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Kurt Eichenwald: The $68,000 Man. Credit: WikiCommons

I’ve followed presidential campaigns for years and it’s never been an uplifting experience, but this year has marked a genuine low for the media. The basic problem is that the lion’ share of journalists covering the campaign are actively rooting for Hillary and are working hand in glove with her campaign to attack Trump while overlooking the Democrat’s own obvious shortcomings.

The media may have facilitated Trump’s rise back when he was running in the GOP primaries with its uncritical, circus like coverage that ended up elevating him above the 17 mental midgets he was running against.  But anyone who thinks that any significant number of journalists are in the tank for him now is clearly delusional.

Once the race narrowed to Trump v. Hillary, any pretense of fairness evaporated. There’s nothing discreet about the approach. Back in early August, when the race was close, Jim Gutenberg of the New York Times issued a declaration of war on the media’s behalf, saying, with breathtaking sanctimony, that Trump’s positions were so extreme that he was “Testing the Norms of Objectivity in Journalism.” Hence, journalists had no choice but to go after him.

Since then, standards have been systematically lowered as the media has effectively become an arm of the Clinton campaign. Look, there’s plenty of grounds to attack Trump — sadly, it’s necessary to repeat that constantly in an effort to minimize attacks from Hillary trolls —  but journalists are unelected: their job is to vet and screen the candidates’ ideas and programs, not to decide for the public which ideas and which candidates are acceptable.

I’ve been pitched anti-Trump stories for months by private intelligence firms working directly for Hillary or for clients — usually from the financial sector — who desperately want her to win. These firms aren’t doing anything wrong — they are paid to craft anti-Trump narratives and get their memos into the hands of sympathetic reporters — but journalists have an obligation to re-report and factcheck these memos before rushing them into print. As far as I can tell, that sort of due diligence has been tossed out the window in the current anti-Trump frenzy.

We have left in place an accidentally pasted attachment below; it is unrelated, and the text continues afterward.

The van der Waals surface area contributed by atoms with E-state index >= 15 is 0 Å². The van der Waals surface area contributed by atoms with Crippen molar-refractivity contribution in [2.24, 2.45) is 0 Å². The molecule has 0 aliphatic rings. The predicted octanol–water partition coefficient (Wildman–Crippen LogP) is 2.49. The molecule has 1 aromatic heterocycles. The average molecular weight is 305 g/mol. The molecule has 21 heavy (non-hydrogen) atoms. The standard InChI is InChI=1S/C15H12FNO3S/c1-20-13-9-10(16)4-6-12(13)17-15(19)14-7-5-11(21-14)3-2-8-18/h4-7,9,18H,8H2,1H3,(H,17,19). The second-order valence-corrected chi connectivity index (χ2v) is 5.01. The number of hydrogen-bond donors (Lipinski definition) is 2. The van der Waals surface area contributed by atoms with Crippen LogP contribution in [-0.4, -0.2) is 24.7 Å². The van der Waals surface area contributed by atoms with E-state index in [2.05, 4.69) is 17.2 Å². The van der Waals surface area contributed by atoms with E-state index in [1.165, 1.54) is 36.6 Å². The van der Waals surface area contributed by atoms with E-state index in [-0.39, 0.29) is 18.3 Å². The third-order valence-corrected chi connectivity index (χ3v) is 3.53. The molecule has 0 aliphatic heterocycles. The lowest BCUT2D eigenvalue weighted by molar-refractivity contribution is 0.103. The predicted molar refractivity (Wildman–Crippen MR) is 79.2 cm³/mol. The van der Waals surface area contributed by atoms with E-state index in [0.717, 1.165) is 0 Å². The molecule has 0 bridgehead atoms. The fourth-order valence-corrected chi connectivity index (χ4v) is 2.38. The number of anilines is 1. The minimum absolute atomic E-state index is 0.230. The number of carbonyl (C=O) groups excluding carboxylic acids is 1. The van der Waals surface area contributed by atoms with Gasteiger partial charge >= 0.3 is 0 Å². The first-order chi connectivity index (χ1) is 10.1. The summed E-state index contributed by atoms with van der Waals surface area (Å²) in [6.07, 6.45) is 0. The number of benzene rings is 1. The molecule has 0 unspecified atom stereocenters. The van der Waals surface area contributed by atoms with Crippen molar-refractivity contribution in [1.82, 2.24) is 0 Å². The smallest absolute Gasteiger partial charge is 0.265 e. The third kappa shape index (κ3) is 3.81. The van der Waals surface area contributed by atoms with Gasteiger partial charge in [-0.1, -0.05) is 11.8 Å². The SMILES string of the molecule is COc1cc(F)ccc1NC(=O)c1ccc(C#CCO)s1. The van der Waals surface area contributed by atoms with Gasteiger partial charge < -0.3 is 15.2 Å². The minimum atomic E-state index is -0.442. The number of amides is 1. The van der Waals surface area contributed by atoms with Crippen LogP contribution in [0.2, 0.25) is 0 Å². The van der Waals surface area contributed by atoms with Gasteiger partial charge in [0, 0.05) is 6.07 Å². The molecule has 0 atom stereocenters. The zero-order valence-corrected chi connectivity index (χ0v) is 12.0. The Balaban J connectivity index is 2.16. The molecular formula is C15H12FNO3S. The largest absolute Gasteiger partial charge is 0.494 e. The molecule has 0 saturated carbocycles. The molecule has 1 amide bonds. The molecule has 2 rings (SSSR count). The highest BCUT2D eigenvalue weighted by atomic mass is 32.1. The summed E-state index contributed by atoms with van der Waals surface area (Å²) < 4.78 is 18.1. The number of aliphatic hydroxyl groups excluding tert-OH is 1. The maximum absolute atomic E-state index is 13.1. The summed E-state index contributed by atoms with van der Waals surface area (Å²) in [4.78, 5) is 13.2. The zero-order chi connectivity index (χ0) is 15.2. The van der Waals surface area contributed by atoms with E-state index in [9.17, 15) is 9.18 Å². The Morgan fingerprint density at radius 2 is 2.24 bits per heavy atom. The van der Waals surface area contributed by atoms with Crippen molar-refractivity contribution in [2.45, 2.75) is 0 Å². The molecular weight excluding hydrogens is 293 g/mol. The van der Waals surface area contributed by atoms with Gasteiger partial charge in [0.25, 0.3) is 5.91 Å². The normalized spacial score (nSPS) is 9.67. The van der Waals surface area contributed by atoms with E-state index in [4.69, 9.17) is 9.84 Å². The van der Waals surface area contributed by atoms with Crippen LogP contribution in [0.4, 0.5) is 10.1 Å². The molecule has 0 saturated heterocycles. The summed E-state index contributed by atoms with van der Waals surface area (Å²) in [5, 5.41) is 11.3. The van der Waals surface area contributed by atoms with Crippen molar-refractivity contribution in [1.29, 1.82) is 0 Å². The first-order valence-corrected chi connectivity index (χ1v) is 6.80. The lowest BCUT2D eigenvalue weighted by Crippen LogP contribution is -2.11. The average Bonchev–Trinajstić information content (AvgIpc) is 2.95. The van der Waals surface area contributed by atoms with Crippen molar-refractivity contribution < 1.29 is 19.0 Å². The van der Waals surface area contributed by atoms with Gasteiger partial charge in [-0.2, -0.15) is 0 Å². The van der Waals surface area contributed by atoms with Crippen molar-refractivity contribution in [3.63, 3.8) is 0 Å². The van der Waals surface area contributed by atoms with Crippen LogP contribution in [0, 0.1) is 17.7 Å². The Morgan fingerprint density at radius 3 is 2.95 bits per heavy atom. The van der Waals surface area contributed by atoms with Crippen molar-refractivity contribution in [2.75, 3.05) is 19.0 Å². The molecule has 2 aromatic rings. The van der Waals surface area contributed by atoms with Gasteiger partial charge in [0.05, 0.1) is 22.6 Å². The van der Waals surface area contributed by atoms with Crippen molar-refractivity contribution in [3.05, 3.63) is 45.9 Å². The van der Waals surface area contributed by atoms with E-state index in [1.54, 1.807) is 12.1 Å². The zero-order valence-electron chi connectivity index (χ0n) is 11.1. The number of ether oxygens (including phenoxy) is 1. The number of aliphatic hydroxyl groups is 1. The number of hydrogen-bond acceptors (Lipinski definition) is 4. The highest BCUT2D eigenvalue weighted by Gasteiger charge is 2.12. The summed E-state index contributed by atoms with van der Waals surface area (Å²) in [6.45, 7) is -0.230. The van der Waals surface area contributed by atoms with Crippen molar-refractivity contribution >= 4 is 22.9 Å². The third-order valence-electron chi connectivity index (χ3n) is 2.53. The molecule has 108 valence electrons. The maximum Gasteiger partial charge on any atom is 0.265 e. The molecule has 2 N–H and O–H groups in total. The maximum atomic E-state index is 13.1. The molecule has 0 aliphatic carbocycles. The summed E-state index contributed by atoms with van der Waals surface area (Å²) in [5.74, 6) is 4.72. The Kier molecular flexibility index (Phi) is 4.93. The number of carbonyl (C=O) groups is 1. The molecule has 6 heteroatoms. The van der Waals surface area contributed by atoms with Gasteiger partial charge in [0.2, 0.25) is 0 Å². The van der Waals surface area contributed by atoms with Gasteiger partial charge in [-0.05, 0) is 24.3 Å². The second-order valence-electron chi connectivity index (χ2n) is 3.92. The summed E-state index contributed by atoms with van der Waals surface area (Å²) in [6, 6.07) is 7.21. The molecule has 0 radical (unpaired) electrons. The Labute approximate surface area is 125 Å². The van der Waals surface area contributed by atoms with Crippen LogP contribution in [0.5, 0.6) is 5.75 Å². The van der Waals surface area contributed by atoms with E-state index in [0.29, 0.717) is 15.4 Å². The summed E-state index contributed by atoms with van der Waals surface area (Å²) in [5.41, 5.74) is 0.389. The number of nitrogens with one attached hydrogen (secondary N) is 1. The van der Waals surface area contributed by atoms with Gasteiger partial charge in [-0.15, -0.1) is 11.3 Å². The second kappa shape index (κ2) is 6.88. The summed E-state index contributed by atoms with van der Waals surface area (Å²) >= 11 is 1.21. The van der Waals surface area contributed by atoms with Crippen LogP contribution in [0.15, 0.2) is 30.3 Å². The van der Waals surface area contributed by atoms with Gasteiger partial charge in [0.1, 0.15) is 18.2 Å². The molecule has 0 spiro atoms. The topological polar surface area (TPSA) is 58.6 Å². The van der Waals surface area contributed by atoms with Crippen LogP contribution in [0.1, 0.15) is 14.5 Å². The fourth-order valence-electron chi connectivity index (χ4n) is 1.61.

I’ve passed on multiple anti-Trump stories because the facts behind them just didn’t hold up. They weren’t necessarily flat out wrong, but the facts had been blown wildly out of proportion. Weeks later I’d see the narratives from these memos appear nearly verbatim in stories by major outlets, with the word “bombshell” or “exclusive” attached to them.

At this point, I would wager that virtually none of the campaign “scoops” are originating in original reporting, but instead are being crafted in the bowels of opposition research laboratories, primarily Hillary’s. (She’s got a much better funded and active opposition research arm, and there just aren’t that many pro-Trump journalists at major outlets to feed the products to.)

The idea that Russian intelligence hacked the DNC has never been proven but by now it is reported as an accepted fact, especially after U.S. intelligence agencies came out and vouched for it. I thought journalists were supposed to be skeptical of government, especially intelligence and law enforcement agencies, but that’s not the case now, when the media is on a war-like footing. It’s reminiscent of when Colin Powell went to the UN in the run up to the Iraq War and virtually the entire press corps immediately said he had “proved” Iraq was in the WMD business.

Meanwhile, the Clinton campaign has breezily changed the narrative about the leaked documents from the DNC away from the contents of the documents to the unproven fact that Russia stole them. Look, Russia didn’t write the leaked emails nor did it have anything to do with the DNC actively working to undermine Bernie’s campaign. But these stories are ignored or dismissed, while Hillary’s enablers divert attention from the damaging revelations by pointing to a John Podesta email that discusses his recipe for risotto, as if that is typical of the trove of documents that were released.

Trump’s tax returns were clearly leaked for political purposes and yet the story — based on three pages sent anonymously to the New York Times by someone with a particular agenda — was treated as a remarkable scoop and feat of investigative journalism. Yet the Times didn’t “obtain” those documents, they were mailed to the newspaper.

Among countless examples of shoddy journalism during the campaign, Kurt Eichenwald of Newsweek has clearly stood out for his recycling of anti-Trump garbage.

Check out this Vanity Fair story from last month, “THE 5 MOST EXPLOSIVE REVELATIONS FROM NEWSWEEK’S BOMBSHELL TRUMP REPORT,” and someone please explain to me why we should be taking any of these allegations seriously? Yet this was lauded as Pulitzer Prize winning reportage even though his conclusions are stretched well beyond the breaking point. Here’s Exhibit A: